Last week it was revealed that the Australia National University (ANU) was hit by a massive data hack, with unauthorised access to significant amounts of personal details dating back 19 years.
According to a statement from the University, a sophisticated operator accessed the ANU's systems illegally in late 2018 but the breach was only detected two weeks ago.
However, this latest high-profile hack should come as no surprise, says specialist insurance provider and pioneer in emerging risk, CFC Underwriting.
International cyber practice leader, Lindsey Nelson, said given the vast amount of sensitive data large universities and schools hold, it’s not a great surprise that cyber criminals are increasingly targeting educational institutions.
“Not only do they store a wealth of valuable personal information on both students and employees, many house information relating to cutting edge research, technology innovations and other intellectual property which is also an attractive target for hackers,” Nelson said.
“The sheer amount of technology available in educational institutions adds to the vulnerability of the sector and strict cyber security measures can sometimes be compromised in favour of usability and functionality given the thousands of students, teachers and staff needing to access systems.”
However, Nelson warns that the data-rich vaults of educational institutions aren’t the only target for hackers.
“We’ve seen a surge in social engineering attacks against schools, colleges and universities as more and more people choose the convenience of paying fees online,” Nelson pointed out.
“These attacks usually take the form of push payment fraud, where criminal third parties impersonate an educational institution, or phishing attacks resulting in cyber criminals intercepting payments from students.”
Nelson added that education is one of the most vulnerable industry sectors to attacks by cyber criminals, not just in Australia but worldwide.
“The sector must recognise that cyber-attacks are a real threat and must step up their protection against malicious data breaches and scams aimed at conning students and their parents out of money or stealing valuable intellectual property,” Nelson said.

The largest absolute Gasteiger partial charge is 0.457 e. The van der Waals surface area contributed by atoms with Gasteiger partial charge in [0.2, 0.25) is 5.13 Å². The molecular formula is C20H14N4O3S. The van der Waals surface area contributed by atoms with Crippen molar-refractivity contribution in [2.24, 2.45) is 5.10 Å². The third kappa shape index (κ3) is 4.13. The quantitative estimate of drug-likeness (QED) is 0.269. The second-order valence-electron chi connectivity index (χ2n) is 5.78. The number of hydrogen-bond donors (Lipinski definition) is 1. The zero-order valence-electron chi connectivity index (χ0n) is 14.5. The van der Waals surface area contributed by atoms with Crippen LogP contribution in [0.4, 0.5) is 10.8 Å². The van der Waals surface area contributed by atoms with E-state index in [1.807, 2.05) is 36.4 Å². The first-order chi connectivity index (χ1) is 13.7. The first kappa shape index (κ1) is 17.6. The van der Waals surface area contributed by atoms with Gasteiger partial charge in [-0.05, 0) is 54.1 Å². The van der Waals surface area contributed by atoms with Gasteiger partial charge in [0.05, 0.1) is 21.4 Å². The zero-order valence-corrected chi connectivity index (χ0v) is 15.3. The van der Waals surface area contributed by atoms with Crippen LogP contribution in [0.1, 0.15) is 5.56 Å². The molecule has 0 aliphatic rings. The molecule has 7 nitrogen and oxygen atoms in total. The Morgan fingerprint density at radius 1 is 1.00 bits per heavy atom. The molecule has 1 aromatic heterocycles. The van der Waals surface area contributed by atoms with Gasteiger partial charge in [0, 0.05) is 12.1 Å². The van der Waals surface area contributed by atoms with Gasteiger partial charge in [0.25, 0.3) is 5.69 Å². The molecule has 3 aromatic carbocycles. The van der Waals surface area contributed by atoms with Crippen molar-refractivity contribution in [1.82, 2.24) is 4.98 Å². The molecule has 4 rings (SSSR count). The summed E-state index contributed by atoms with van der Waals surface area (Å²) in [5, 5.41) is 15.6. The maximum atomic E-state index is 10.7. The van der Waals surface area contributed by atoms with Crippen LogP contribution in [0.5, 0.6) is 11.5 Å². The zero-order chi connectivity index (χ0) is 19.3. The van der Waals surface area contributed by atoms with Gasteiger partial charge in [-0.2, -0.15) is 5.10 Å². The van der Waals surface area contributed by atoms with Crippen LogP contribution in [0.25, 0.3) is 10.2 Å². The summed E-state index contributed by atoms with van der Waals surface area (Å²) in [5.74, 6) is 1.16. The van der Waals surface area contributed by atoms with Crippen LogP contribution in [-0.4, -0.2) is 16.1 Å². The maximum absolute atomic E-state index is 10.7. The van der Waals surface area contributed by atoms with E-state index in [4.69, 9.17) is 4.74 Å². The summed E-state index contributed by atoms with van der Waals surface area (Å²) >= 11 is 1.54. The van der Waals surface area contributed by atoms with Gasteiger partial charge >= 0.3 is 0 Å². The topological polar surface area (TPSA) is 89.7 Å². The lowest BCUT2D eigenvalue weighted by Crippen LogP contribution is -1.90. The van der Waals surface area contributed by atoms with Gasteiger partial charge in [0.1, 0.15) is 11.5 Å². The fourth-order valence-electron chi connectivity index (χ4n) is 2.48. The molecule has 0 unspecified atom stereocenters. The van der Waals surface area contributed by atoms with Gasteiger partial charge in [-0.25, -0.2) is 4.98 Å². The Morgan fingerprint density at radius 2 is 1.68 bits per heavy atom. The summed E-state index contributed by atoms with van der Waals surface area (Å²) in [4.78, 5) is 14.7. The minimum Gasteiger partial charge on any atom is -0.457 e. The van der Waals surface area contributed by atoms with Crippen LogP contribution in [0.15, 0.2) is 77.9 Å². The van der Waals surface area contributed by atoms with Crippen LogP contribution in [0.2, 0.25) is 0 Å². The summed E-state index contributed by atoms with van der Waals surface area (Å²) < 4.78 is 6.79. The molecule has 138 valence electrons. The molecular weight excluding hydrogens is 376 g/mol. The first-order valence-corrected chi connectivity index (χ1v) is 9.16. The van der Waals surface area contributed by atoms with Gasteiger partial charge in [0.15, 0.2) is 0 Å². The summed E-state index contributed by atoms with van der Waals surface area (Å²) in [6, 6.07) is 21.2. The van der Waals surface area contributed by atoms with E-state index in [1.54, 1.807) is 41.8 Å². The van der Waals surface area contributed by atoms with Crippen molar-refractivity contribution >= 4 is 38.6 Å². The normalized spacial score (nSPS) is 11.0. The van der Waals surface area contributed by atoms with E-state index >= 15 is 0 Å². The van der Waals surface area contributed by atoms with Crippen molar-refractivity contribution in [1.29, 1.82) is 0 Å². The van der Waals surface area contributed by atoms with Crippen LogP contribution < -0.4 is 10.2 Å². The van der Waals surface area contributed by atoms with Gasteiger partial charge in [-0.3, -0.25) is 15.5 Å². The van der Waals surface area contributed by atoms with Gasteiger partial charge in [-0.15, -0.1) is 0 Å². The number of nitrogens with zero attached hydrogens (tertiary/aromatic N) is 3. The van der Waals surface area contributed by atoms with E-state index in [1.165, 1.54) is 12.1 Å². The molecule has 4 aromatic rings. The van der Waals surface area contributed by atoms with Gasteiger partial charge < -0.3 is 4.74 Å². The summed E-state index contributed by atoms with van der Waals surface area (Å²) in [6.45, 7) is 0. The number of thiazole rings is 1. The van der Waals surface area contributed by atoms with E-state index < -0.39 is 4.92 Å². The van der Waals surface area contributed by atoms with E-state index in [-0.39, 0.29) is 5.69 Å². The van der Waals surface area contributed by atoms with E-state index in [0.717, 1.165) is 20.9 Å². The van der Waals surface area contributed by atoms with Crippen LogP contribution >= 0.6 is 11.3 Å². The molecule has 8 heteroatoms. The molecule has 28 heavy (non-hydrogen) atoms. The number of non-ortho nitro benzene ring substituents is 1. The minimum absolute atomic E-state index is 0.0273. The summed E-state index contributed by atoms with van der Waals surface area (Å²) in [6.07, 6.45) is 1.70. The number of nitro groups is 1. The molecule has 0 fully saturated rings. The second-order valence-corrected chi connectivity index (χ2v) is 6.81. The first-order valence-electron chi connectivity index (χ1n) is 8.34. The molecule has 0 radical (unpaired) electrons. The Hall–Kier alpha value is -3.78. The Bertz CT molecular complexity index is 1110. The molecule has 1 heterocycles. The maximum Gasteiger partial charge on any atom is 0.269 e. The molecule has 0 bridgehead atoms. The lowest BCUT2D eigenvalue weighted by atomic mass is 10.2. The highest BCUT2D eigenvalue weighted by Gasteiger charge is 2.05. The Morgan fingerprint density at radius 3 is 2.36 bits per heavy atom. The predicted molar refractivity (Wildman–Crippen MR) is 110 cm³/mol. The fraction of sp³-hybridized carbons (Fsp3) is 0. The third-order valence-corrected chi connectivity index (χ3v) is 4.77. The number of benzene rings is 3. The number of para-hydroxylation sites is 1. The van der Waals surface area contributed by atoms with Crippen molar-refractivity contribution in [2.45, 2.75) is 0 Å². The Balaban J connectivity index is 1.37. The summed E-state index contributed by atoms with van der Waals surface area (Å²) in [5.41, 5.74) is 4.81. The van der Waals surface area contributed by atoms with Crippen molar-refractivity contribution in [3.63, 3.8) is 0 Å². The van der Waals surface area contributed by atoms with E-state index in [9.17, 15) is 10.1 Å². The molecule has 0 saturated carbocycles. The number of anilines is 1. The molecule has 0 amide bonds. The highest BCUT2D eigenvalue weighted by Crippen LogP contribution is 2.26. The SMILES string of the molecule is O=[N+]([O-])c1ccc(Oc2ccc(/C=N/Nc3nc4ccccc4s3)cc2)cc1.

According to Professor Gernot Heiser, a cybersecurity expert from the University of NSW, cyberattacks should be just as much a wake-up call for schools as they are to large universities.
“Schools don’t tend to have professional IT staff with a deep understanding of security issues, although a number of schools doubtlessly have teachers who understand IT and the associated security issues,” Heiser said.
“While vulnerable, schools are probably not particularly high-value targets, which means that the risk is probably somewhat less – the pros go for where the gains are biggest. But anyone can be the target of vandals.”
However, he says schools have an “incredible asset” in the form of smart kids, many of whom are very fast in understanding IT problems.
“And the best aren’t necessarily the academic top performers. I think the main challenge as well as opportunity for schools is to channel their talent pool,” he said.
Heiser said that while schools should let students play and experiment, they must provide the right supervision and guidance to lead them in the right direction.
“For example, get them to understand the flaws, but instead of using their insights to subvert the system, get them to help improve it,” he said.
“That’s not easily done, but it’s possible. I’m a professor and internationally well known for my work, but I learned a lot from my students over the years. It’s an incredibly powerful resource for those who know how to harness it.”